Humanitarian Response Index

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The Humanitarian Response Index (HRI) is an independent civil society initiative to annually assess and rank wealthy countries against their commitment to improve the quality and effectiveness of their humanitarian assistance. Developed by DARA (formerly, Development Assistance Research Associates), the HRI's intended purpose is to assist the Organisation for Economic Co-operation and Development's Development Assistance Committee (OECD/DAC) donor governments ensure that their humanitarian assistance has the greatest impact on beneficiaries. The HRI's aim is to improve the quality and effectiveness of aid, and promote greater efficiency, effectiveness, transparency and accountability of government donors. The first edition was published in 2007, followed by subsequent editions in 2008, 2009,[1] and 2010.[2][3][4]

Context[edit]

As the principal providers of humanitarian assistance, the OECD/DAC donor governments agreed to a set of Good Humanitarian Donorship (GHD) Principles, according to the Good Humanitarian Donorship Initiative started in 2003.[5]

Objectives[edit]

DARA created the HRI to complement other initiatives in the sector. The main aims of the HRI are to contribute to ongoing efforts to improve the quality of humanitarian aid and ensure that it is used to assist those most in need in the most effective way possible, and with the greatest possible impact.

Specifically, the HRI objectives are:

  • To measure and benchmark the quality and effectiveness of donor governments’ humanitarian assistance
  • To contribute to greater transparency and accountability in donors’ policies and practices
  • To support a better contextual understanding of the policy and operational barriers that affect effective implementation of good donor practice in humanitarian action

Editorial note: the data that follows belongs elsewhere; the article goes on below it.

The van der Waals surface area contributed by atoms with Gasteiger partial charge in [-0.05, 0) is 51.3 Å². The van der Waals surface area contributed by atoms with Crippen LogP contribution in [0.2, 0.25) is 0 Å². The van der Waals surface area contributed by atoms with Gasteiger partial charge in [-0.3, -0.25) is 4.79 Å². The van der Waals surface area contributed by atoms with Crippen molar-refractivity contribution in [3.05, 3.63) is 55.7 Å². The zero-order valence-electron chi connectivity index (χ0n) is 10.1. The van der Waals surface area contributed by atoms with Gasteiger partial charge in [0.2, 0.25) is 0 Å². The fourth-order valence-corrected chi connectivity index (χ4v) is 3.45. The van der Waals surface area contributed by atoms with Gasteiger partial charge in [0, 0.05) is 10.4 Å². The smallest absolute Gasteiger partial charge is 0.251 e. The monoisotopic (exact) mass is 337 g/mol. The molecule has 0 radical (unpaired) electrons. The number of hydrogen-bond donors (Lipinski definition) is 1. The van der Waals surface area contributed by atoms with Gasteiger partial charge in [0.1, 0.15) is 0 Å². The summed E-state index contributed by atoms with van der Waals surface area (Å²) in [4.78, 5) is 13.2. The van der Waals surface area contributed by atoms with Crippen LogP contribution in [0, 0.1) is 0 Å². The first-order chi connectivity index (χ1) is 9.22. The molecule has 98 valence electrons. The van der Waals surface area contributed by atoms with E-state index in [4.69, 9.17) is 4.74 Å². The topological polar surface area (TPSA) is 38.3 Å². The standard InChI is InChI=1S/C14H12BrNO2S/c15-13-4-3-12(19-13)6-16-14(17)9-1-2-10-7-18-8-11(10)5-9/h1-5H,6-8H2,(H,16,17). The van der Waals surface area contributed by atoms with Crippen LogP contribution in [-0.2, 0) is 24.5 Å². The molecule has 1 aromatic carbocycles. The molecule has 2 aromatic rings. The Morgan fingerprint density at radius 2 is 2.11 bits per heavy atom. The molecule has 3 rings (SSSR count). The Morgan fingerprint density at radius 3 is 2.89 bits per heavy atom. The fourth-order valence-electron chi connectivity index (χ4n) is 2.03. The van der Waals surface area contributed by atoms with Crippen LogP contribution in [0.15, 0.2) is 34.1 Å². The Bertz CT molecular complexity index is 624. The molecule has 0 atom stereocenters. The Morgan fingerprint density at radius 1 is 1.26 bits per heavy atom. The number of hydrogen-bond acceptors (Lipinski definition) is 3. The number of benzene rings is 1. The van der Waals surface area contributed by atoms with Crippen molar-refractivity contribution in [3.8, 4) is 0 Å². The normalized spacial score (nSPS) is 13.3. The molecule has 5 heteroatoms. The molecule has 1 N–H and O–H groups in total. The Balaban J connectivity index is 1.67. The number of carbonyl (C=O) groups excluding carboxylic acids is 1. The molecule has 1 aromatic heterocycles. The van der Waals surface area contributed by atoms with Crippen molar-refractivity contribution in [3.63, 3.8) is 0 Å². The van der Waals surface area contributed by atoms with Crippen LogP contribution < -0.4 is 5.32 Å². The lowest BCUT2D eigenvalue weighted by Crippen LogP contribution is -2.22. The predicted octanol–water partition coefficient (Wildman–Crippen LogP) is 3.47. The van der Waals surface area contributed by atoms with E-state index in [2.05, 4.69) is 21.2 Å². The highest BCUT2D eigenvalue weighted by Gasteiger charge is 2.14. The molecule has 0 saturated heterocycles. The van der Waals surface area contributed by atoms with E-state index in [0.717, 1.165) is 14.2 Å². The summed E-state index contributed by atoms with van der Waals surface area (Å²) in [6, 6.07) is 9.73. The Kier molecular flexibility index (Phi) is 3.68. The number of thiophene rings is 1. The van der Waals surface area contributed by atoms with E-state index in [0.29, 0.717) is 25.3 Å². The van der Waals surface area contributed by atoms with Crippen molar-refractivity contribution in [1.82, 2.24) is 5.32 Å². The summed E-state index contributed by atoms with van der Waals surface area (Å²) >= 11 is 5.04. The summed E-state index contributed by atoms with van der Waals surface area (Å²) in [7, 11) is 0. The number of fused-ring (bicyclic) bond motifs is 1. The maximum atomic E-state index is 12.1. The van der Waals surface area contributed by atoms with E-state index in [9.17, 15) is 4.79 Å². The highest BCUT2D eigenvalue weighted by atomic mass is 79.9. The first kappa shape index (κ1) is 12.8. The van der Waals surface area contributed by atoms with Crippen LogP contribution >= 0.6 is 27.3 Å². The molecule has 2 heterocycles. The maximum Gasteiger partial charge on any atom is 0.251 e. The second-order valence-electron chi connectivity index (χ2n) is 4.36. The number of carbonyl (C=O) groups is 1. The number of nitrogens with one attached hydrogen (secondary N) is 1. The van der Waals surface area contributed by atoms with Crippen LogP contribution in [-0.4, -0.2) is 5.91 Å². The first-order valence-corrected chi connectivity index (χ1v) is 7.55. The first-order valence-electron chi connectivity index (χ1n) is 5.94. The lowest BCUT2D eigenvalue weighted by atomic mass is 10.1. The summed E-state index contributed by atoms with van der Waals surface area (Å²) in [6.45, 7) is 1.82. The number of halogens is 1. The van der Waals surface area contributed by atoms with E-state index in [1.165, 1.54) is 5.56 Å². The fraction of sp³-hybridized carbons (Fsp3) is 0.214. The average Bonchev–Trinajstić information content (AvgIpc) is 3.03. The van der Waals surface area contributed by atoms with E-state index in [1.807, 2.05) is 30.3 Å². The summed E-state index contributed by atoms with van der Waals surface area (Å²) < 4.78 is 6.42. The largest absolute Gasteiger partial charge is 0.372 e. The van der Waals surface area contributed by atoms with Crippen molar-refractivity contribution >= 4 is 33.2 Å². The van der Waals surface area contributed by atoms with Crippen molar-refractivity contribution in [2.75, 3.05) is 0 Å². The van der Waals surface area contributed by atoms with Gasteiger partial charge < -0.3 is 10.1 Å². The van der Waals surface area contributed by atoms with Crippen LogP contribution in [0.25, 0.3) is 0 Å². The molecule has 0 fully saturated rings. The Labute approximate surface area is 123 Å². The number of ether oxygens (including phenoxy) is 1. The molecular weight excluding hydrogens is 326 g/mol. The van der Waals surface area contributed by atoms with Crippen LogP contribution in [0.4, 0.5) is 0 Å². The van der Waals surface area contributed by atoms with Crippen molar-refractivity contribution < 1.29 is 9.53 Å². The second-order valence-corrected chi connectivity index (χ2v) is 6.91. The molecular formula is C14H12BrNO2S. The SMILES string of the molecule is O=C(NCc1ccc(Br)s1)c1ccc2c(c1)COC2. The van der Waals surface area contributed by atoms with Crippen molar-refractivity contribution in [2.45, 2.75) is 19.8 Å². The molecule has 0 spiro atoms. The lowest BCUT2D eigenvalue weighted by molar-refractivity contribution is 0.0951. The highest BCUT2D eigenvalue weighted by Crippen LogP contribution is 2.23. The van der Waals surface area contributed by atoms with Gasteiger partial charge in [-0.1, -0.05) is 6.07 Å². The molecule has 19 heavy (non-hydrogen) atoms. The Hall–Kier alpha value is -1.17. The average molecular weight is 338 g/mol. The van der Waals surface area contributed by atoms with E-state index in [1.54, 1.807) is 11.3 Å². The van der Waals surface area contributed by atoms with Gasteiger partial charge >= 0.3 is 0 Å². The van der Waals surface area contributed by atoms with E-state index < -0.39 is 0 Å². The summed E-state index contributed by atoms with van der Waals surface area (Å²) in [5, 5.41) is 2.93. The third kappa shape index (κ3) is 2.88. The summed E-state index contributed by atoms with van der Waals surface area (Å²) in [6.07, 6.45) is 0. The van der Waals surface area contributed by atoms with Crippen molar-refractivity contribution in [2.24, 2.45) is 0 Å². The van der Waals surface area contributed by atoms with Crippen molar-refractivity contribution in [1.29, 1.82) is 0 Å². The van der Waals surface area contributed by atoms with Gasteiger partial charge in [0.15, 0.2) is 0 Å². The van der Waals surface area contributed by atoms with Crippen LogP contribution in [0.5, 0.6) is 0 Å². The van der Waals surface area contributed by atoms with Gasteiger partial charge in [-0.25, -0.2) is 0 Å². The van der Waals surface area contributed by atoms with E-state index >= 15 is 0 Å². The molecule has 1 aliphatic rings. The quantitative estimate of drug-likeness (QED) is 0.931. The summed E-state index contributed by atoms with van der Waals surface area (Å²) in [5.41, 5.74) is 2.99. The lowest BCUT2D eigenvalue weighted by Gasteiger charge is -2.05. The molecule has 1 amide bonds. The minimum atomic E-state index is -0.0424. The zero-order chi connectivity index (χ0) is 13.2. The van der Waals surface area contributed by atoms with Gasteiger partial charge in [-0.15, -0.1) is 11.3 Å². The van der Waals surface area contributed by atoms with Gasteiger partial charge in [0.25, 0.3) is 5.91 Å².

• To promote informed public debate and decision-making on humanitarian issues[6]

Methodology[edit]

DARA recently revised its methodology for the 2010 edition. To develop the donor rankings, DARA compiles data from different sources, including donors, the OECD, the World Bank and UN agencies. DARA teams also conduct field research on the ground in countries that experience crises in the year of study. Interviews are undertaken with representatives of humanitarian organizations operating in these countries. This quantitative and qualitative information is combined, and the performance of each donor country according to 35 indicators that aim to capture the essence of the GHD Principles. These indicators are grouped into five pillars of good practice to measure the quality, effectiveness and impact of humanitarian action – (i) Responding to needs; (ii) Prevention, risk reduction and recovery; (iii) Working with humanitarian partners; (iv) Protection and international law; and (v) Learning and accountability.

Field missions have been conducted in Afghanistan, Bangladesh, Central African Republic, Chad, China, Colombia, the Democratic Republic of the Congo, Ethiopia, Georgia, Haiti, Indonesia, Lebanon, Myanmar, Nicaragua, Niger, occupied Palestinian territory, Pakistan, Peru, the Philippines, Somalia, Sri Lanka, Sudan, Timor-Leste, Yemen and Zimbabwe.


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